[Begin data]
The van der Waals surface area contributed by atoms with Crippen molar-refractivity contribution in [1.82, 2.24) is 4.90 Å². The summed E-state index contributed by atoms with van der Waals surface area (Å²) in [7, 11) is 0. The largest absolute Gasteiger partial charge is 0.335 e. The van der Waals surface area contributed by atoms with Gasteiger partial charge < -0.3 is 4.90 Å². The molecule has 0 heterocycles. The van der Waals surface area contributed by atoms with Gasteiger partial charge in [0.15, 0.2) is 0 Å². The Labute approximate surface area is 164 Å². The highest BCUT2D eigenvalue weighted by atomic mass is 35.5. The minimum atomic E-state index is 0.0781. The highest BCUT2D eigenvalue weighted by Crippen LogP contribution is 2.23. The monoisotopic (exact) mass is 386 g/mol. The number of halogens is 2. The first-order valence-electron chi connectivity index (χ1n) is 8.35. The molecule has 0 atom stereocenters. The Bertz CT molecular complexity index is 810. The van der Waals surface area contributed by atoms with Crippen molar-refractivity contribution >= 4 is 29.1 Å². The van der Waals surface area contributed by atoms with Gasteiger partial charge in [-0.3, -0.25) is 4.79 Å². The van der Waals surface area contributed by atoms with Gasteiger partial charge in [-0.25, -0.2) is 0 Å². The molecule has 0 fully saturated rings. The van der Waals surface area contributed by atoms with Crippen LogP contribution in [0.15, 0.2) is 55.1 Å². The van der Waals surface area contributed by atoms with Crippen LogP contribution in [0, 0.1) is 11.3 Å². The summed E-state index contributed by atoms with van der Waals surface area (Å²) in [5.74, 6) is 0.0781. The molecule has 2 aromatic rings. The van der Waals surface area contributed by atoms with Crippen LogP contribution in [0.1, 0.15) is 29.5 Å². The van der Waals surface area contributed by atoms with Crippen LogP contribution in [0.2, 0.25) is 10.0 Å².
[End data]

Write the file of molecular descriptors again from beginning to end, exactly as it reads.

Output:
The van der Waals surface area contributed by atoms with Crippen molar-refractivity contribution in [1.82, 2.24) is 4.90 Å². The summed E-state index contributed by atoms with van der Waals surface area (Å²) in [7, 11) is 0. The largest absolute Gasteiger partial charge is 0.335 e. The van der Waals surface area contributed by atoms with Gasteiger partial charge < -0.3 is 4.90 Å². The molecule has 0 heterocycles. The van der Waals surface area contributed by atoms with Gasteiger partial charge in [0.15, 0.2) is 0 Å². The Labute approximate surface area is 164 Å². The highest BCUT2D eigenvalue weighted by atomic mass is 35.5. The minimum atomic E-state index is 0.0781. The highest BCUT2D eigenvalue weighted by Crippen LogP contribution is 2.23. The monoisotopic (exact) mass is 386 g/mol. The number of halogens is 2. The first-order valence-electron chi connectivity index (χ1n) is 8.35. The molecule has 0 atom stereocenters. The Bertz CT molecular complexity index is 810. The van der Waals surface area contributed by atoms with Crippen molar-refractivity contribution >= 4 is 29.1 Å². The van der Waals surface area contributed by atoms with Gasteiger partial charge in [-0.3, -0.25) is 4.79 Å². The van der Waals surface area contributed by atoms with Gasteiger partial charge in [-0.25, -0.2) is 0 Å². The molecule has 0 fully saturated rings. The van der Waals surface area contributed by atoms with Crippen LogP contribution in [0.15, 0.2) is 55.1 Å². The van der Waals surface area contributed by atoms with Crippen LogP contribution in [0, 0.1) is 11.3 Å². The summed E-state index contributed by atoms with van der Waals surface area (Å²) in [5.74, 6) is 0.0781. The molecule has 2 aromatic rings. The van der Waals surface area contributed by atoms with Crippen LogP contribution in [0.1, 0.15) is 29.5 Å². The van der Waals surface area contributed by atoms with Crippen LogP contribution in [0.2, 0.25) is 10.0 Å².